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Ann N Y Acad Sci. 2009 May;1166:27-37. doi: 10.1111/j.1749-6632.2009.04525.x.

Comparative proteomic analysis of antibiotic-sensitive and insensitive isolates of Orientia tsutsugamushi.

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  • 1Viral and Rickettsial Diseases Department, Infectious Diseases Directorate, Naval Medical Research Center, Silver Spring, Maryland 20910, USA. chien-chung.chao@med.navy.mil

Abstract

Scrub typhus, caused by infection with Orientia tsutsugamushi, is probably the most common severe rickettsial disease. Early diagnosis followed by treatment with antibiotics such as doxycycline or chloramphenicol usually quickly decreases fever in patients, and they often recover well from other symptoms of the disease. However, poorly responsive cases have been reported from northern Thailand and southern India. In order to identify protein factors that may be partially responsible for differential drug sensitivity of isolates of Orientia, we compared the protein profiles of doxycycline sensitive (Karp) versus (vs.) insensitive (AFSC4 and AFSC7) isolates. Tryptic peptides from both total water-soluble proteins and from protein spots separated by 2D-PAGE were analyzed using LC-MS/MS. The identity of each protein was established using the published genomic sequence of Boryong strain O. tsutsugamushi. The profiles of protein released into water from these isolates were quite different. There were 10 proteins detected only in AFSC4, 3 only in Karp, and 1 only in AFSC7. Additionally, there were 2 proteins not detected only in AFSC4, 4 not found only in Karp, and 3 not found only in AFSC-7. A comparison of 2D-PAGE protein profiles of drug sensitive strain versus (vs.) insensitive isolates has led to the identification of 14 differentially expressed or localized proteins, including elongation factor Ts and Tu, DNA-directed RNA polymerase alpha-subunit, ATP synthase beta-subunit, and several hypothetical proteins. These data confirm the tremendous proteomic diversity of isolates of Orientia and suggest that drug insensitivity in this species may arise from multiple mechanisms.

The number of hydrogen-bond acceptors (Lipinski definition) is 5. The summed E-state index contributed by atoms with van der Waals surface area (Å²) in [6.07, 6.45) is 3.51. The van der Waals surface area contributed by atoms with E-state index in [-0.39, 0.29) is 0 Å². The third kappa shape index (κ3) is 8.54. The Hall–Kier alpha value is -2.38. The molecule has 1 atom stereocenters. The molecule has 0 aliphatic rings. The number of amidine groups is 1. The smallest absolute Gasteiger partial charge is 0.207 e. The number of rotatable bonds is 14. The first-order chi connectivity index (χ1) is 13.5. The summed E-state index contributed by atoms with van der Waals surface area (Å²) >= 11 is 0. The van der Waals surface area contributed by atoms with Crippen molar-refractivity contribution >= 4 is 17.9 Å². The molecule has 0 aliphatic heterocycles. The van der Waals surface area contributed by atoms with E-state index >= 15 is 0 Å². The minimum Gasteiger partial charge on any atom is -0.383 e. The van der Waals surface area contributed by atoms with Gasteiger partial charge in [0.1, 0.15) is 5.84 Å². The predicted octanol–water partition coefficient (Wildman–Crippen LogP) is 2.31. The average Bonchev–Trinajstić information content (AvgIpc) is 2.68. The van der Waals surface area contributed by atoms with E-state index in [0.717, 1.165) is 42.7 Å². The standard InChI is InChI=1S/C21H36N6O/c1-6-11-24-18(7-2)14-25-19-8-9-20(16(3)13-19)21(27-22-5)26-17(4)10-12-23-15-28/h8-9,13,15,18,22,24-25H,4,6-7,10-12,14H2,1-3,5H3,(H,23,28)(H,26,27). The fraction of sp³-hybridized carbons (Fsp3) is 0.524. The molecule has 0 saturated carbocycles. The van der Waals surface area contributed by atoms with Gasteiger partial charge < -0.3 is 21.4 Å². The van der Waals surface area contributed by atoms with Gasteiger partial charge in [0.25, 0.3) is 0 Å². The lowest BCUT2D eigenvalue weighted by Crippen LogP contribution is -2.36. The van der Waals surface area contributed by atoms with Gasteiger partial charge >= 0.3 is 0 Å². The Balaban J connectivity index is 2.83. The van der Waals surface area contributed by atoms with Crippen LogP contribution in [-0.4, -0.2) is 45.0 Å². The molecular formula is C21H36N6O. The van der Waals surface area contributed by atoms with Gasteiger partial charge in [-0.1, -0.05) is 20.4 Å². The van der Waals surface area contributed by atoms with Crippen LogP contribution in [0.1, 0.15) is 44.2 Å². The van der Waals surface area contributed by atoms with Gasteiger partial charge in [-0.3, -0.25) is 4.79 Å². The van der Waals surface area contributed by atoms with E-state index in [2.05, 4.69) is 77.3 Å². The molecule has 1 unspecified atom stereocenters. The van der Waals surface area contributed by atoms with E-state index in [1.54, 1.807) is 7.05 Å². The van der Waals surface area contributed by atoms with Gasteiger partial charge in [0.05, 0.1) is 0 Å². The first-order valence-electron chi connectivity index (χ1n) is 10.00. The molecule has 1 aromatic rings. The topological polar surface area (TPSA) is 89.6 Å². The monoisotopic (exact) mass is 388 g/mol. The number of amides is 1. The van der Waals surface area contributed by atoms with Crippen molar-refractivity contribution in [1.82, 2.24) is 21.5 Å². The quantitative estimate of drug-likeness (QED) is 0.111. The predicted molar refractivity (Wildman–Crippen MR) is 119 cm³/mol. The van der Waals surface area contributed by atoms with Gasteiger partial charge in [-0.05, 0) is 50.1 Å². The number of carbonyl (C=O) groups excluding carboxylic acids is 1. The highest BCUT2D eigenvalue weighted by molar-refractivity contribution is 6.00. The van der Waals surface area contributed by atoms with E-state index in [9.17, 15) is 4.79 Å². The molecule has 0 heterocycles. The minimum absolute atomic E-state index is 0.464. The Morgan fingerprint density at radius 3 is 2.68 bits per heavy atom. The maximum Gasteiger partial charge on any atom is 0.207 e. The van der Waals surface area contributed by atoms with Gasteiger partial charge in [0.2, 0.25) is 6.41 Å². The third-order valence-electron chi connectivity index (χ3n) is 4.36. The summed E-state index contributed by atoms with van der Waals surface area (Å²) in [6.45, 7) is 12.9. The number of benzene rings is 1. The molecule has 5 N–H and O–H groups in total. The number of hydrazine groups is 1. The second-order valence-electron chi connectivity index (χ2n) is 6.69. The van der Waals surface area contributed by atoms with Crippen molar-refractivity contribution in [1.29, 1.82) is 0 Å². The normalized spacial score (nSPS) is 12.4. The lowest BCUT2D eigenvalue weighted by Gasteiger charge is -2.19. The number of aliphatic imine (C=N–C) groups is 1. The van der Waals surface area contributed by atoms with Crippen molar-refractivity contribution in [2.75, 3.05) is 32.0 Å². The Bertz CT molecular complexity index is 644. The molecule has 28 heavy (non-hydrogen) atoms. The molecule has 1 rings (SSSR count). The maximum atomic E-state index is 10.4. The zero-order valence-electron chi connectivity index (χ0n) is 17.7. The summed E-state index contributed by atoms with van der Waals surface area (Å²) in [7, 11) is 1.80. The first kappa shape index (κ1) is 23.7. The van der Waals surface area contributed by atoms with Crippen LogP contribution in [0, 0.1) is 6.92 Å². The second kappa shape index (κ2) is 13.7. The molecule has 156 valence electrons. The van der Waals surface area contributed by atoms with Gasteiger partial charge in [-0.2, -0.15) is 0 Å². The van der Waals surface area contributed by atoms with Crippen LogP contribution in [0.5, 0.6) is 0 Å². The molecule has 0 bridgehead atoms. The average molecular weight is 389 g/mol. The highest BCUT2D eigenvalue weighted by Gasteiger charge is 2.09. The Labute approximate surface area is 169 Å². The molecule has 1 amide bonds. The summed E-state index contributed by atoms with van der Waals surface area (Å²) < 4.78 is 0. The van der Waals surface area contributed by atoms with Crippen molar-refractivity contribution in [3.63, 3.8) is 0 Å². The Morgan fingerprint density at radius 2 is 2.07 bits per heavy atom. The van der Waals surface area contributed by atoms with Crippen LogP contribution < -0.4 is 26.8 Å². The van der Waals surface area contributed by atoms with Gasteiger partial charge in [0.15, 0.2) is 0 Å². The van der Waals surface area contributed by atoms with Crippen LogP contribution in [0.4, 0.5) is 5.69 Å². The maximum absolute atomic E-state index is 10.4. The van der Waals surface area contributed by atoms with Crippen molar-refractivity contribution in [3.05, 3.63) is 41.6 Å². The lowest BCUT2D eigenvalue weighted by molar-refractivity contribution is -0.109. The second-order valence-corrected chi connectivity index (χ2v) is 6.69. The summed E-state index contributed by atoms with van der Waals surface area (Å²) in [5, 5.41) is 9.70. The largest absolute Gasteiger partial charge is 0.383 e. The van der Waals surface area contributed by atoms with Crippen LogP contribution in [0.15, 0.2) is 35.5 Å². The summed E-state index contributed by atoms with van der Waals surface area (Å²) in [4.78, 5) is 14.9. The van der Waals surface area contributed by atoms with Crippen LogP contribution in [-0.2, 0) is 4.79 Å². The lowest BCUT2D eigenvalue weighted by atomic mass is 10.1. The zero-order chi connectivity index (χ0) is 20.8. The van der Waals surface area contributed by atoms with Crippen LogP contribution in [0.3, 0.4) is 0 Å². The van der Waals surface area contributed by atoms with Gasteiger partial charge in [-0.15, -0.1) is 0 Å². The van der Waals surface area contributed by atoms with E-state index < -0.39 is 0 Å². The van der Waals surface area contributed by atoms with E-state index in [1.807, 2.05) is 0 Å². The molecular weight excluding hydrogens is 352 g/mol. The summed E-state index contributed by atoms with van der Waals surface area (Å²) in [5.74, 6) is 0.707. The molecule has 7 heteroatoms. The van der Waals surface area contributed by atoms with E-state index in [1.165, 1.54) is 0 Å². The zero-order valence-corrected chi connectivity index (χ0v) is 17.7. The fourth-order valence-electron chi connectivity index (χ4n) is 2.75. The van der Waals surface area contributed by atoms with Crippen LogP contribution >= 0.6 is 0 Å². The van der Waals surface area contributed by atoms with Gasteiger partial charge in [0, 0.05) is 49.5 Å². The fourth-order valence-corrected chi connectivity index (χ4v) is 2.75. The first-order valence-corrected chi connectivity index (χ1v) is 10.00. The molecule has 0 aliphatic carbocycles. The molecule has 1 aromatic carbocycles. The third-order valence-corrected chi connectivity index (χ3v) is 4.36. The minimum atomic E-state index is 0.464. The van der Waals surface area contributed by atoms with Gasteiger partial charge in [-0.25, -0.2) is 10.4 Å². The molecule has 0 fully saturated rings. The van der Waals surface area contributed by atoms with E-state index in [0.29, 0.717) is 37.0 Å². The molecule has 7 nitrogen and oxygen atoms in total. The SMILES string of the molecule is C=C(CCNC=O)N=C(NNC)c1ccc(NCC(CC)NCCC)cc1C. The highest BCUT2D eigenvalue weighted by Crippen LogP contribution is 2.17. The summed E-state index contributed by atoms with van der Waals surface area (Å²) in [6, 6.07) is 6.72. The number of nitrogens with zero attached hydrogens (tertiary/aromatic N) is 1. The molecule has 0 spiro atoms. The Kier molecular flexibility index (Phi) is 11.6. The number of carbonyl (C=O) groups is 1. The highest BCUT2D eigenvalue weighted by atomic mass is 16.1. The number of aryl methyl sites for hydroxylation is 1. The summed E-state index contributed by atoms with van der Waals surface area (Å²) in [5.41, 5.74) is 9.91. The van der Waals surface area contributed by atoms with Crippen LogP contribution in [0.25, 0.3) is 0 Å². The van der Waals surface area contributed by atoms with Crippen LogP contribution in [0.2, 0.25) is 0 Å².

PMID:
19538261
[PubMed - indexed for MEDLINE]
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